Thursday, July 10 at 10:00-12:00 and 2:00-4:00
Wednesday, July 23 at 10:00-12:00 and 2:00-4:00
Tuesday, July 29 at 10:00-12:00 and 2:00-4:00

To register please go to http://www.archivesfoundation.org/event/constitution-action-learning-lab-family-program/… [ Read all ]

On display: The Senate Journal of the First Congress

The first Senate Journal is on display from April 1 to April 16, 2014, in the East Rotunda Gallery of the National Archives Building. Today’s post comes from Martha Grove, archivist in the Center for Legislative Archives in the National Archives.

“Each House shall keep a Journal of its Proceedings, and from time to time publish the same . . .” U.S. Constitution, Article I, Section 5

This year marks the 225th anniversary of the First Congress. On March 4, 1789, the Congress of the United States met for the first time. It was arguably the most important Congress in U.S. history. To this new legislature fell the responsibility of passing laws needed to implement a brand new system of government, defining the rules and procedures of the House and Senate, and establishing the precedents that set constitutional government in motion.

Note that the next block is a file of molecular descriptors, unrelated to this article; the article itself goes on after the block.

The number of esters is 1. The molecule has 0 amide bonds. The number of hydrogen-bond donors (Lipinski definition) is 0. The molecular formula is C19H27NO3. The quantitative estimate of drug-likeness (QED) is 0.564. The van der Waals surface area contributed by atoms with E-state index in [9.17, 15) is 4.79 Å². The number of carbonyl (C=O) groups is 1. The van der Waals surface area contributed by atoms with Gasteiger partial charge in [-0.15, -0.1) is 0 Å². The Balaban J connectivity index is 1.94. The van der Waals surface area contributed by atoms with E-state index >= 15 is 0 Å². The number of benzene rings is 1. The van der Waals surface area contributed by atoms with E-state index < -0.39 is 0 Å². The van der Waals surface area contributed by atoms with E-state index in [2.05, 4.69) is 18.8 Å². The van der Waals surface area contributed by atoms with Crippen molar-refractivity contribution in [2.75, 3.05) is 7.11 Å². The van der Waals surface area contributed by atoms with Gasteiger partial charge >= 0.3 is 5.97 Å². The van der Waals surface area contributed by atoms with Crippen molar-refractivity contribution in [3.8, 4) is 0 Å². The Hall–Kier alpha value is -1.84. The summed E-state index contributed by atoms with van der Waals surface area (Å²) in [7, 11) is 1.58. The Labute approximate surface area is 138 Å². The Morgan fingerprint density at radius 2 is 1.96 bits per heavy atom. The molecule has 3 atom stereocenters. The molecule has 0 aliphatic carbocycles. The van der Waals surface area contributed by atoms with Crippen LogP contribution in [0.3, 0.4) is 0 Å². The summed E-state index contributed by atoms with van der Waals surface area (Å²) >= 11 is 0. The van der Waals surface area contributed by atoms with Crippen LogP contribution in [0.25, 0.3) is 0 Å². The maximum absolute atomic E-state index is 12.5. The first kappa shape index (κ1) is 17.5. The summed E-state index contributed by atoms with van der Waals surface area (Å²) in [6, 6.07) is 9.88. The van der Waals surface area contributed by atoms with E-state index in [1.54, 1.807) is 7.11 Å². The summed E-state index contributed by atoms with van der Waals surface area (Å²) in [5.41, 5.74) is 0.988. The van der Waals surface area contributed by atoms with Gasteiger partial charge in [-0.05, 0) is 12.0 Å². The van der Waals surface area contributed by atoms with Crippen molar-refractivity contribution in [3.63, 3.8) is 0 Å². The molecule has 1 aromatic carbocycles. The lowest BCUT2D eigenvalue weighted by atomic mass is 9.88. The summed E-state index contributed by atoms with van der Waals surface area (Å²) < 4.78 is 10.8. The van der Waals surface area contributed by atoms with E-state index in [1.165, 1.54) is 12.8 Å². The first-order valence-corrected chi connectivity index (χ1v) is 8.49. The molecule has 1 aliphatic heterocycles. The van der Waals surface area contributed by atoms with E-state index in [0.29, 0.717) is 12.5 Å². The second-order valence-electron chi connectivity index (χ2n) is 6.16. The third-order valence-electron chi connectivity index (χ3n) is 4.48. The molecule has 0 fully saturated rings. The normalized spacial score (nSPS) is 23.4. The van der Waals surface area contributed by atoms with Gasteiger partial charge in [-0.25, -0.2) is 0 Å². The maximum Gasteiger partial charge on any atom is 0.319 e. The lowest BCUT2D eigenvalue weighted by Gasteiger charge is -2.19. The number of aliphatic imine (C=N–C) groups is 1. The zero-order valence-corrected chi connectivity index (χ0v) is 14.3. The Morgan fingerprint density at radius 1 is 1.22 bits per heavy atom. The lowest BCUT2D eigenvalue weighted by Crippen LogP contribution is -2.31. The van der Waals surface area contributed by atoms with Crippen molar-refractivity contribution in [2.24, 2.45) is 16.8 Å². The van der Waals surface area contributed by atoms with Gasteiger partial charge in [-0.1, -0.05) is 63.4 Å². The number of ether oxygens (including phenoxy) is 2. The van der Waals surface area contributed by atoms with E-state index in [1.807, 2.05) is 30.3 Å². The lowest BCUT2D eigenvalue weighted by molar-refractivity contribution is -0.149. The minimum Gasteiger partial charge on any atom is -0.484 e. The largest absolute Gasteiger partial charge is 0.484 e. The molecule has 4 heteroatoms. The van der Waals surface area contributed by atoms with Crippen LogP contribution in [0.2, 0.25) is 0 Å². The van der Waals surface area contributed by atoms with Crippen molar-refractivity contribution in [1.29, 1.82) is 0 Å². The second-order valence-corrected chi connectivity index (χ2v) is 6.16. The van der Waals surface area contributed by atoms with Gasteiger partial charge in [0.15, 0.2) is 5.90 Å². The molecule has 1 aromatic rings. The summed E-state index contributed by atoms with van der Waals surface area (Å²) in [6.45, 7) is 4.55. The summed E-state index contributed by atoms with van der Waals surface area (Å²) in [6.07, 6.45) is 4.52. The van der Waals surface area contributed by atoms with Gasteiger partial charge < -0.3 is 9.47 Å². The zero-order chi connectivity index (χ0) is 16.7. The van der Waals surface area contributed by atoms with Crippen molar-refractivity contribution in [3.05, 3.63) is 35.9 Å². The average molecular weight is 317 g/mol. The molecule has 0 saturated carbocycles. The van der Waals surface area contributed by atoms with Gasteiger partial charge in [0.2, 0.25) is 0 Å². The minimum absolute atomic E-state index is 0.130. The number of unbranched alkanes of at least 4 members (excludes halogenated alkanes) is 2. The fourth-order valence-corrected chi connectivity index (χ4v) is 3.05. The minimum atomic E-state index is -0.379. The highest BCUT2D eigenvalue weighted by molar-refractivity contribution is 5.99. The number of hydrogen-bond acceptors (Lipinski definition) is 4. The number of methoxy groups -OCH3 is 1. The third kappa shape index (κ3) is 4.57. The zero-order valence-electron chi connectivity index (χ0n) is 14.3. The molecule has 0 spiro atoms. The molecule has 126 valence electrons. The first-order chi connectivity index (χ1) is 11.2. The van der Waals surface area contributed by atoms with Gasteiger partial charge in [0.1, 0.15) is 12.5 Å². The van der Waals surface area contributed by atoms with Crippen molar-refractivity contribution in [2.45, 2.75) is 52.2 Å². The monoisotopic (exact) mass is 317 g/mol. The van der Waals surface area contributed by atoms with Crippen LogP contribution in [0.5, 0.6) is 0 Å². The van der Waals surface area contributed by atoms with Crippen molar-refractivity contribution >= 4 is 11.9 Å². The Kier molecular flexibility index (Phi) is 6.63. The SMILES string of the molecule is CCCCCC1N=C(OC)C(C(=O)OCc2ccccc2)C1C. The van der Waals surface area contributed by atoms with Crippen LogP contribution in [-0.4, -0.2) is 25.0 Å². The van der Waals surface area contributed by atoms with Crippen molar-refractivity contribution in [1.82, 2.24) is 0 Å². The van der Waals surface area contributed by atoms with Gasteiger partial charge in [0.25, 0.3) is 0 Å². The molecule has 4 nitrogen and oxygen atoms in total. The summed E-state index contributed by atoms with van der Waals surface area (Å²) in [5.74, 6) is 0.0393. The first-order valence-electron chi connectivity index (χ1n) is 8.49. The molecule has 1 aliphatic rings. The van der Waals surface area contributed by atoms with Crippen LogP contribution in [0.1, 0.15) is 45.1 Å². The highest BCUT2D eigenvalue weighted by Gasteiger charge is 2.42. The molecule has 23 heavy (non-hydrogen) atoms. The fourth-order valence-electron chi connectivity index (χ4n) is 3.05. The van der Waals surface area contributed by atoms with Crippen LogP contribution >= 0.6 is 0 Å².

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The journal on display in the East Rotunda Gallery of the National Archives Building.

The First Congress opened on March 4, 1789, in New York City. However, when the Representatives and Senators gathered that day, not enough members of either body were present to constitute a quorum. Elected members were delayed by bad roads and harsh weather. Some states had not yet held elections, while others had not yet determined the winning candidates when the First Congress convened. The House finally reached a … [ Read all ]

Celebrating a commitment to civil rights at the Johnson Presidential Library

Throughout the month of April, the Lyndon B. Johnson Presidential Library will be exhibiting four cornerstone documents of civil rights. The “Cornerstones of Civil Rights” exhibit will run from April 1 through 30.

The exhibit will feature two documents signed by President Abraham Lincoln: an authorized, printed edition of the Emancipation Proclamation; and a copy of the Senate resolution proposing the 13th Amendment, which ended slavery.  

It will also include two documents signed by President Lyndon B. Johnson: the Civil Rights Act of 1964, and the Voting Rights Act of 1965These are the four “cornerstone” documents on which modern civil rights legislation is enacted.